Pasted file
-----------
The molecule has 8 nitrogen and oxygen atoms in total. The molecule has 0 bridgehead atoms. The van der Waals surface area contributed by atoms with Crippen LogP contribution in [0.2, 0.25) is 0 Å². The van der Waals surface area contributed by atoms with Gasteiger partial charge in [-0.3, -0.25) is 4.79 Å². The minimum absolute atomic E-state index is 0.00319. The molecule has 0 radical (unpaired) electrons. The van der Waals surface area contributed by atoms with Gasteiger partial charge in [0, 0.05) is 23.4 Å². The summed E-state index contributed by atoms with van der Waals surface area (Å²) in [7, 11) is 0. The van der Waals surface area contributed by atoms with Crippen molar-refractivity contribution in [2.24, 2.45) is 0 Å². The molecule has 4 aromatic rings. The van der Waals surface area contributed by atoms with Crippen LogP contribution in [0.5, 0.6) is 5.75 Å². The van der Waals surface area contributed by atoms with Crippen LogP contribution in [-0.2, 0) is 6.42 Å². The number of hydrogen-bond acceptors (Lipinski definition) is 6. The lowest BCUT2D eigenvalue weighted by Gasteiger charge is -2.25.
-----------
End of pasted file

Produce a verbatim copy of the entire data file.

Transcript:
The molecule has 8 nitrogen and oxygen atoms in total. The molecule has 0 bridgehead atoms. The van der Waals surface area contributed by atoms with Crippen LogP contribution in [0.2, 0.25) is 0 Å². The van der Waals surface area contributed by atoms with Gasteiger partial charge in [-0.3, -0.25) is 4.79 Å². The minimum absolute atomic E-state index is 0.00319. The molecule has 0 radical (unpaired) electrons. The van der Waals surface area contributed by atoms with Gasteiger partial charge in [0, 0.05) is 23.4 Å². The summed E-state index contributed by atoms with van der Waals surface area (Å²) in [7, 11) is 0. The van der Waals surface area contributed by atoms with Crippen molar-refractivity contribution in [2.24, 2.45) is 0 Å². The molecule has 4 aromatic rings. The van der Waals surface area contributed by atoms with Crippen LogP contribution in [0.5, 0.6) is 5.75 Å². The van der Waals surface area contributed by atoms with Crippen LogP contribution in [-0.2, 0) is 6.42 Å². The number of hydrogen-bond acceptors (Lipinski definition) is 6. The lowest BCUT2D eigenvalue weighted by Gasteiger charge is -2.25.